Hunter and his representatives were still saying Saturday evening that they hadn’t received official notice that he had been voted out at the National Basketball Players Association annual All-Star meeting. He was not allowed to attend the afternoon meeting to defend himself. So, he issued a statement suggesting that the way in which his ouster was handled is “indicative” of the union’s actions in the weeks since his business practices were questioned. And he seemed to assure Fisher’s prediction things might proceed in “an ugly way” for a while.

Here is the statement from Hunter, the NBPA’s executive director since 1996, as posted on www.gbillyhunter.blogspot.com

I have yet to receive any notification, other than published news reports, that the NBPA has terminated my employment.  If accurate, it is indicative of the extremely troubling process followed by the NBPA during the past few weeks. During the days and weeks ahead, my legal team and I will begin carefully reviewing the actions taken and statements made against me in the meeting room in my absence.  I look forward to gathering the evidence showing how certain individuals made sure the outcome was pre-ordained.

After 17 years of representing NBA players during CBA negotiations and defending their rights in other proceedings, not once was there an occasion where one side was denied an opportunity to be heard.  The current interim regime in control of the NBPA has set a terrible precedent for the union.  It violates every tenet of fairness upon which the union was founded.  Now that this has occurred, I will continue to examine all of my options, including whether the fairness that was absent from the NBPA process might be available in a different forum.  In addition, given the legitimate legal and governance questions surrounding the eligibility of the members who voted and the adherence, or lack thereof, to the constitution and bylaws, I do not consider today’s vote the end, only a different beginning.  My legal representatives and I will resume communication with the NBPA to determine how to best move forward in the best interests of all parties.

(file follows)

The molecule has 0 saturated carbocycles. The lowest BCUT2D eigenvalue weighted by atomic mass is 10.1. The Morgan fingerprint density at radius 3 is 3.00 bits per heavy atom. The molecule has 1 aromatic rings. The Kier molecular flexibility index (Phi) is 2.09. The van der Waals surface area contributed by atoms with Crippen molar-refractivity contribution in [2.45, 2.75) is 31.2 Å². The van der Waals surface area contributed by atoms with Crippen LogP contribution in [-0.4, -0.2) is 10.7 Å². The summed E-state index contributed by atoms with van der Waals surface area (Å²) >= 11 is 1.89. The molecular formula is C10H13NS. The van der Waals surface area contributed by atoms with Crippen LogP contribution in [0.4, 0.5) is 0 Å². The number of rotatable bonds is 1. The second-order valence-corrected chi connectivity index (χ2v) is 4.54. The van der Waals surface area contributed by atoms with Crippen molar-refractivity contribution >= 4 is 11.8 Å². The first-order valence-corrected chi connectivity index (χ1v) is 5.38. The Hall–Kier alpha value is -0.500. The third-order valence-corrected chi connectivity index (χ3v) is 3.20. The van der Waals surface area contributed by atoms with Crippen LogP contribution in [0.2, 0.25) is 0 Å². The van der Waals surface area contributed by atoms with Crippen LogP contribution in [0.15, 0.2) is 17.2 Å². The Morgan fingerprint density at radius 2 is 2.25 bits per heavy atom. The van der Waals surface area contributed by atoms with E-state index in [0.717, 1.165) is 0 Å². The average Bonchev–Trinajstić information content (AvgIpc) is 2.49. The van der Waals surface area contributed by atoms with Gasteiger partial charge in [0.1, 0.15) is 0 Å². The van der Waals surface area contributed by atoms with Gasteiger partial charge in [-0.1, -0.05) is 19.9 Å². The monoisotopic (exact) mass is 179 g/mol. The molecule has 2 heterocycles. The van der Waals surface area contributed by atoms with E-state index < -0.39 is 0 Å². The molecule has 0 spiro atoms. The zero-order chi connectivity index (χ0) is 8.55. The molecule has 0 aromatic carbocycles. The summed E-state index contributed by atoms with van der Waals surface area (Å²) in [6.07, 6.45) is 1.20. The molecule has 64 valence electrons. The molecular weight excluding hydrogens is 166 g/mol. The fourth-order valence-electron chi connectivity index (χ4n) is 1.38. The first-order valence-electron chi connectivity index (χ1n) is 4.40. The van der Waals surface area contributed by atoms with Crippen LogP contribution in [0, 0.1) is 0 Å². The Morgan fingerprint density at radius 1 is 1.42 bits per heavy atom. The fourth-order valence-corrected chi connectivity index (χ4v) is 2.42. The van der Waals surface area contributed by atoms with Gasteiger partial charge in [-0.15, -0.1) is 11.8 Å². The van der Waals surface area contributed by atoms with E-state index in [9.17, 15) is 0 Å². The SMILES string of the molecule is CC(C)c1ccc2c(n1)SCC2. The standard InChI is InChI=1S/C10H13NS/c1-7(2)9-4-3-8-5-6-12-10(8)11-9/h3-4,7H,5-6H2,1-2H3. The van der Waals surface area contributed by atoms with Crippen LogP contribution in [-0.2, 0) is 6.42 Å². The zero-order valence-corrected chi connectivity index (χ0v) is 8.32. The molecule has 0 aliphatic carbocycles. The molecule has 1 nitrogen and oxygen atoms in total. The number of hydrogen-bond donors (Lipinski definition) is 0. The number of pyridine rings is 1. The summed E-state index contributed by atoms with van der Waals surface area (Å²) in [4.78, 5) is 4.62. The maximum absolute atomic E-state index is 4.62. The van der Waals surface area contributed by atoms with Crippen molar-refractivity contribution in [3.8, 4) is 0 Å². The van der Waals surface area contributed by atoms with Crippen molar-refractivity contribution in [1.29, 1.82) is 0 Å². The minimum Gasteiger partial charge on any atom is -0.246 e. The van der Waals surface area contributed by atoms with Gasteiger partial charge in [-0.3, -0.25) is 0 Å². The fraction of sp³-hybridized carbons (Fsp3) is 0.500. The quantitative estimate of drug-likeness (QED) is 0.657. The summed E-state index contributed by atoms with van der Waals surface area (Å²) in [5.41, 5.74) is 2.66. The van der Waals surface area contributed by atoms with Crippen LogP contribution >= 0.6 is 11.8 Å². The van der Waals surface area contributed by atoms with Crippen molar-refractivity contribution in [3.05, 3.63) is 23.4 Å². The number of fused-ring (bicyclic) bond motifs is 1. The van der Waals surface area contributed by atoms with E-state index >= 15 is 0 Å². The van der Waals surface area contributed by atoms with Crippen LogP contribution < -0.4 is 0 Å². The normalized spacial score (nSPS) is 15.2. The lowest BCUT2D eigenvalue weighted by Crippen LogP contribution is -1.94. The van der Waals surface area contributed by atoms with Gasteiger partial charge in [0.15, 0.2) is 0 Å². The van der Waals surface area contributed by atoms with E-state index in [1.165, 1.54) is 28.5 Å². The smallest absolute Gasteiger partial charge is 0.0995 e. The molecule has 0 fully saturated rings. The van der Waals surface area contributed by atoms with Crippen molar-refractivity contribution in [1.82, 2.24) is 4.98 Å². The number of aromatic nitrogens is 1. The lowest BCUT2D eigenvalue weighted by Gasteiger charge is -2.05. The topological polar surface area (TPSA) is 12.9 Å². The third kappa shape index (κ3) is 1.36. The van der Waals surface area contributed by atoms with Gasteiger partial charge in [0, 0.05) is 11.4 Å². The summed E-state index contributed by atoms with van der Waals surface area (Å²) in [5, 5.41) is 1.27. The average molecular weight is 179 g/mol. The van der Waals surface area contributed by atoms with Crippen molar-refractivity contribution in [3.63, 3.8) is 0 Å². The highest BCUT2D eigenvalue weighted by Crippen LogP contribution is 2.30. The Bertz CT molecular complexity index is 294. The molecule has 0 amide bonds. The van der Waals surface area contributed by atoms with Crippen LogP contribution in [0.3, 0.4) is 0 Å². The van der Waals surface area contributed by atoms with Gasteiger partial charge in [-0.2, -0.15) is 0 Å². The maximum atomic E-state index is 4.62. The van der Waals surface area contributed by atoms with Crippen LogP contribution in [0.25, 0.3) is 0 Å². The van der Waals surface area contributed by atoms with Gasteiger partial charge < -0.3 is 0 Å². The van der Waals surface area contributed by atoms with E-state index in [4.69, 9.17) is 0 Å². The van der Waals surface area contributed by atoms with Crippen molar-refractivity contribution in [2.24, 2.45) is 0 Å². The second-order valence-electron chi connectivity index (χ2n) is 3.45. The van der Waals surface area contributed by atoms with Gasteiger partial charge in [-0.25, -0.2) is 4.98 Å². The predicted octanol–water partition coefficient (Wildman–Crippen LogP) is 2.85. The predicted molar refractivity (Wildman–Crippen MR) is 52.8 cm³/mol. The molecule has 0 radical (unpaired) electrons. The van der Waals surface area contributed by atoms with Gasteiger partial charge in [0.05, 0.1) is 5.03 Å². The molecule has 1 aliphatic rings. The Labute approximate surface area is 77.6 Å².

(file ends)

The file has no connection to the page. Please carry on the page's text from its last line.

NBA Players Union Ousts Longtime Director Billy Hunter

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HOUSTON – Calling it “a day of change,” Derek Fisher told a roomful of reporters that the National Basketball Players Association had voted unanimously to terminate the employment of Billy Hunter, the union’s executive director since 1996.